Types of Weaves in Woven Fabrics
Woven fabrics are the fabrics which are made by interlacing of yarns. The yarns can be interlaced in many different ways and the fabrics can be constructed on multiple different machines, giving rise to a variety of woven fabrics. In this article, we will discuss the basic types of weaves in woven fabrics.
There are three basic weave types in woven fabrics. Variations are made these basic weaves to create more varieties of fabrics.
The three basic weaves in woven fabrics are as follows:
When the warp and the weft yarns are interlaced in the pattern of one over and one under, it is called as the plain weave. The most common type of weave is the plain weave. It is also the simplest of the three basic weaves.
In the loom, the warp yarns are firmly placed vertically and the weft yarn moves over one warp yarn and then below the corresponding warp yarn. This pattern is followed through the yarns, to create the fabric.
Fabrics with plain weave, can be made using different varieties of fibres and yarns of different count, to create multiple types of fabrics. The weaves can be both balanced (warp and weft yarns equally spaced or are similar in size) and unbalanced (warp and weft yarns are not equally spaced or are not similar in size).
The plain weave also has variations. Following are the most common plain weave variations:
Ribbed fabrics are the fabrics in which many small yarns are interlaced over a lesser number of large yarns. It is a type of unbalanced weave. Generally, the number of warp yarns are more, thus giving a rib effect across the width of the fabric. Examples of ribbed fabrics are bedford cord, broadcloth, ottoman etc.
A type of variation of the basic plain weave, a basket weave is made by the use of two or more warp (used as one yarn) and/or two or more weft yarns (used as one yarn). Examples of basket weave fabrics are sack fabrics, duck, canvas etc.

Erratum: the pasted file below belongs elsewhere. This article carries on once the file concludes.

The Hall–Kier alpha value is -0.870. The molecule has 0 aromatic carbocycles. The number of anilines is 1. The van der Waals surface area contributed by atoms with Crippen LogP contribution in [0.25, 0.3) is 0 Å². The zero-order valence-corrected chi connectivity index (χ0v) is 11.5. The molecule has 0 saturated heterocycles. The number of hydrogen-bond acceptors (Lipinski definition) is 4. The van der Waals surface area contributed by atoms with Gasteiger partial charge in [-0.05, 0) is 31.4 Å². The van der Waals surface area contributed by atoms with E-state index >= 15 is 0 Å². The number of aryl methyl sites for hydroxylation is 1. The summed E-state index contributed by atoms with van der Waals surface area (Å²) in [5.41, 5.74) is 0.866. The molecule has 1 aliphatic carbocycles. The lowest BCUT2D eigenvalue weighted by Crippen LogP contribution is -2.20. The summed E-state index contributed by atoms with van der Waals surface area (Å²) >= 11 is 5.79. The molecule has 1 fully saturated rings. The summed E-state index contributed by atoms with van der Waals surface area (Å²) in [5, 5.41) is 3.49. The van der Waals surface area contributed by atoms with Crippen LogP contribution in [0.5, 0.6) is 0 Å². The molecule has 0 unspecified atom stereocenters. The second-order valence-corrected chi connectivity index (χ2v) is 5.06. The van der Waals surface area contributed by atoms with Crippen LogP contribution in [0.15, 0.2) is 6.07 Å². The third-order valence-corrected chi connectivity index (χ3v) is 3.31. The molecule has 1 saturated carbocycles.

A type of basic weave, a twill weave is a patterned weave. One can easily identify a twill weave by its distinct diagonal ribs across the fabric. The simplest twill weave involves the weft yarn placed over two warp yarns, then under one warp yarn, then over two, and so on and so forth. The resultant diagonal on the fabric can either run from upper left corner to the bottom right corner or from upper right corner to the bottom left corner. When a fabric runs from lower left corner to the upper right corner, it is called right-hand twill. If it is the other way round, it is called left hand twill.
The way to represent a twill weave is a/b, where a and b are whole numbers; a represents number of weft yarns crossing over the warp yarns, and b represents to the number of weft yarns the warp yarn passes under.
Even Sided Twill
When the twill has same number of warp and weft yarns, it is called an even sided twill. Example, 2/2 twill. Even sided twill are reversible in nature. Fabrics like serge, flannel, plaids are examples of even sided twill fabrics.
Warp Faced Twill
When the warp yarns are dominant on the face of the fabric, the fabric is called warp faced twill fabric. Examples of warp faced twill fabrics are denim, drill, gabardine, etc.
Filling Faced Twill
When the weft yarns are dominant on the face of the fabric, the fabric is called filling faced twill fabric.
When the direction of the twill reverses itself to create V in the fabric, the fabric is called herringbone twill fabric.
The satin weave is made when four or more weft yarns pass over the warp yarn or when four or more warp yarns run over the weft. When the warp yarns float on the face of the fabric, the fabric is called a warp faced satin. When the weft yarns float on the face, the fabric is called a filling faced satin.
When filament yarns are used to create a satin weave, it is called satin, and when spun yarns are used to make a satin weave, the fabric is called sateen. Satin is often used as lining fabrics and the fabric has a lustrous surface and a shine.
That concludes the article on basic weave types. Leave a comment below to let me know what I should write on, next!
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